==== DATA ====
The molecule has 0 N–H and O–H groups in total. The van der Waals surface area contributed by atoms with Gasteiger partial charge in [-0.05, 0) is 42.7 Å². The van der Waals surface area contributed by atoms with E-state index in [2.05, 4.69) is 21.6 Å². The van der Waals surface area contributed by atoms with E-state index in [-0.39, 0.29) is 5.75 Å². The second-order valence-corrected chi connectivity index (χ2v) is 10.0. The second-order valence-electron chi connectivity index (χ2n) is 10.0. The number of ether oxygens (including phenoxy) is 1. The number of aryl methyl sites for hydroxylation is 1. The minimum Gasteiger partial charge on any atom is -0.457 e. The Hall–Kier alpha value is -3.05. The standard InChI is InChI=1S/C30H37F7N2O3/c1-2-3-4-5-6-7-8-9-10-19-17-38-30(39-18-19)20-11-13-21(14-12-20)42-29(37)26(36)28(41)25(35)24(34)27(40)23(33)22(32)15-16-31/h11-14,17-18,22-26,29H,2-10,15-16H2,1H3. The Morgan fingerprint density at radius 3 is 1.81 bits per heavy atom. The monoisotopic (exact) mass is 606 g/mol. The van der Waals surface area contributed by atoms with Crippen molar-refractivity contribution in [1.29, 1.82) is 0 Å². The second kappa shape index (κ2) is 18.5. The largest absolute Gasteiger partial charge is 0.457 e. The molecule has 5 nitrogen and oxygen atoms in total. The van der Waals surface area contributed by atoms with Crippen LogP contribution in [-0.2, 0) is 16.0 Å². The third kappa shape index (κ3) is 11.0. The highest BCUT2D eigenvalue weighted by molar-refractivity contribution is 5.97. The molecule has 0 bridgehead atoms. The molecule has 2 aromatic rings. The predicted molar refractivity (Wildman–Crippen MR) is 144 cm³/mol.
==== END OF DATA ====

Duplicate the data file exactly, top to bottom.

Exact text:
The molecule has 0 N–H and O–H groups in total. The van der Waals surface area contributed by atoms with Gasteiger partial charge in [-0.05, 0) is 42.7 Å². The van der Waals surface area contributed by atoms with E-state index in [2.05, 4.69) is 21.6 Å². The van der Waals surface area contributed by atoms with E-state index in [-0.39, 0.29) is 5.75 Å². The second-order valence-corrected chi connectivity index (χ2v) is 10.0. The second-order valence-electron chi connectivity index (χ2n) is 10.0. The number of ether oxygens (including phenoxy) is 1. The number of aryl methyl sites for hydroxylation is 1. The minimum Gasteiger partial charge on any atom is -0.457 e. The Hall–Kier alpha value is -3.05. The standard InChI is InChI=1S/C30H37F7N2O3/c1-2-3-4-5-6-7-8-9-10-19-17-38-30(39-18-19)20-11-13-21(14-12-20)42-29(37)26(36)28(41)25(35)24(34)27(40)23(33)22(32)15-16-31/h11-14,17-18,22-26,29H,2-10,15-16H2,1H3. The Morgan fingerprint density at radius 3 is 1.81 bits per heavy atom. The monoisotopic (exact) mass is 606 g/mol. The van der Waals surface area contributed by atoms with Crippen molar-refractivity contribution in [1.29, 1.82) is 0 Å². The second kappa shape index (κ2) is 18.5. The largest absolute Gasteiger partial charge is 0.457 e. The molecule has 5 nitrogen and oxygen atoms in total. The van der Waals surface area contributed by atoms with Crippen LogP contribution in [-0.2, 0) is 16.0 Å². The third kappa shape index (κ3) is 11.0. The highest BCUT2D eigenvalue weighted by molar-refractivity contribution is 5.97. The molecule has 0 bridgehead atoms. The molecule has 2 aromatic rings. The predicted molar refractivity (Wildman–Crippen MR) is 144 cm³/mol.